1) [math]0[/math] is the identity element of addition. 2) Therefore, [math]0+0+0...=0[/math] for any number [math]x[/math] of summands, EVEN IF the summands continue indefinitely, i.e if their number is unbounded, i.e. if [math]x=\infty[/math] - this is an inevitable consequence of 1). 3) Therefore, [math]x \cdot 0 = 0[/math] for any [math]x \in \mathbb{R}\cup\{\infty\}[/math]. 4) Therefore, [math]\displaystyle \frac{0}{0}[/math] can be satisfied by any number from [math]\mathbb{R}\cup\{\infty\}[/math], and is therefore indeterminate. 5) Therefore, for any number [math]a \neq 0[/math], the expression [math]\displaystyle \frac{a}{0}[/math] is entirely meaningless (i.e. undefined), because [math]x \cdot 0 \neq a[/math] for any [math]x \in \mathbb{R}\cup\{\infty\}[/math]. For the same reasons, the expression [math]\displaystyle \frac{a}{\infty}[/math] would represent an infinitesimally small quantity, but never [math]0[/math] itself (as the reverse operation [math]0 \cdot \infty[/math] could never equal an [math]a \neq 0[/math]).

Referring back to analogy, defining [math]0[/math] as the identity element of addition is like defining a certain rock to be entirely void of any water, while expecting [math]0 \cdot \infty[/math] to yield anything else than [math]0[/math] is like expecting of said entirely dry rock to somehow shed water anyway if sqeezed ad infinitum.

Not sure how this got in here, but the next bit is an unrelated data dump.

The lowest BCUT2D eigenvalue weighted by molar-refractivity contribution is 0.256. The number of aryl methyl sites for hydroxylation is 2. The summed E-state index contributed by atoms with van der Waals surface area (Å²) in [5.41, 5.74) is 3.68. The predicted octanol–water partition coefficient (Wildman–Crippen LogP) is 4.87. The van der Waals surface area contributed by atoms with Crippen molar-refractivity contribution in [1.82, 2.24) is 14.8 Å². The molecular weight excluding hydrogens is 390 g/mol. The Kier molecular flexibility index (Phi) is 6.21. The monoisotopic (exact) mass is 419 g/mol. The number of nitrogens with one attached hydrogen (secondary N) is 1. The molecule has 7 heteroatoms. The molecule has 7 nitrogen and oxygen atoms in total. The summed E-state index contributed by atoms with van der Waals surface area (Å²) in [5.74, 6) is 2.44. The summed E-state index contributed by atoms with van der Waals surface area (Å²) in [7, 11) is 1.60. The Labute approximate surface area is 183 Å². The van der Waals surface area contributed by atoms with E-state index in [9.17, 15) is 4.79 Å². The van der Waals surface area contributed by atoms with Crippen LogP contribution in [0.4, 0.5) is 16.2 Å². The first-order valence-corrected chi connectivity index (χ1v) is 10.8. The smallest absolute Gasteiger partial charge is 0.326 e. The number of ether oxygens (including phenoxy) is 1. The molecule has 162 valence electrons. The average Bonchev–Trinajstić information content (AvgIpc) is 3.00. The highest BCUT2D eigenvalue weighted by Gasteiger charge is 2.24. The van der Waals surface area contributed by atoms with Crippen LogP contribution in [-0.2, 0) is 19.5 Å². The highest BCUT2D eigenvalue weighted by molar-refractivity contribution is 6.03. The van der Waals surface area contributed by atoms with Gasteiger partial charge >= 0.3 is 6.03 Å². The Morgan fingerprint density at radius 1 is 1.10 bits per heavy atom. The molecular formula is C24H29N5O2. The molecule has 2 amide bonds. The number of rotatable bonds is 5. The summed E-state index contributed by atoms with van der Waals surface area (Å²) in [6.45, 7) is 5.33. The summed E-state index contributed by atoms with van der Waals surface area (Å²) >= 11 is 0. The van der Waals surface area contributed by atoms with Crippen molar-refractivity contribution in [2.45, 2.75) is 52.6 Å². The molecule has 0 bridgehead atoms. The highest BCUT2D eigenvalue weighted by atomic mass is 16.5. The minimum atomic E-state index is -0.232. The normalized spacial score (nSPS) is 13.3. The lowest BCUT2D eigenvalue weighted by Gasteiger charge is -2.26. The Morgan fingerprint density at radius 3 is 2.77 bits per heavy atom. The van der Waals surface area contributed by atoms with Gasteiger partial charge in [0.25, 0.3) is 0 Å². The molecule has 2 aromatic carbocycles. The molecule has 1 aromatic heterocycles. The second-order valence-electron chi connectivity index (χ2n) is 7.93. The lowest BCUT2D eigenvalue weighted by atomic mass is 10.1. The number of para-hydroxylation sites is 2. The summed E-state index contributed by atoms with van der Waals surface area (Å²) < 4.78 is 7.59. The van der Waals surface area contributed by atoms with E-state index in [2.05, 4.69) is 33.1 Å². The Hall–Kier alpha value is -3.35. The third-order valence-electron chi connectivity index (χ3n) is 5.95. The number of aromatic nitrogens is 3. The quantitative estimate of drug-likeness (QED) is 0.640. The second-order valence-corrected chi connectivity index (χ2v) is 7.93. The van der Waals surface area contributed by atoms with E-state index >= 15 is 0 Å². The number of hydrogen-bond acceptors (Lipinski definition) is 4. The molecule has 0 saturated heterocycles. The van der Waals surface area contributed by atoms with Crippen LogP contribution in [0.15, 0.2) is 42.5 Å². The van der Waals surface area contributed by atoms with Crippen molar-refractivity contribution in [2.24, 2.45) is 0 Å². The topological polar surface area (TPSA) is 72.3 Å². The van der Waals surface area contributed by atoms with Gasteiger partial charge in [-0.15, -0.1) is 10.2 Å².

Ian Watson

>Do you know what indeterminate means? >If the limit of some combination of functions depends on the functions selected and not just the value of the functions in the limit then it is an indeterminate form. >For example lim x->0 f(x)/g(x) where lim x->0 f(x) = lim x->0 g(x) = 0 is indeterminate. It's value is f'(0)/g'(0) assuming that both f'(0) and g'(0) aren't also both 0. We say 0/0 is an indeterminate form. >The first case in your pic is the same as above if you use h(x) = 1/g(x) and look at lim x->0 f(x) h(x). >For the second case consider f(n)^g(n) where f(n) = 1+a/n, g(n)=n. >lim n->infty f(n) = 1 >lim n->infty g(n) = inf >lim n->infty f(n)^g(n) = e^a >So it varies depending on what a you select. Why was this deleted?

Bentley Anderson

Dunno, but for legibility kindly use TeX if making any non-trivial formal math arguments.

Cooper Lopez

No, not really. It isn't any specific number, therefore [math]\infty - \infty[/math] is indeterminate, because \infty is not guaranteed to equal itself.

[math]\infty[/math] can only make any algebraic sense if it's treated as "potential infinity", but not if someone uses it to denote "actual infinity".

Chase Ward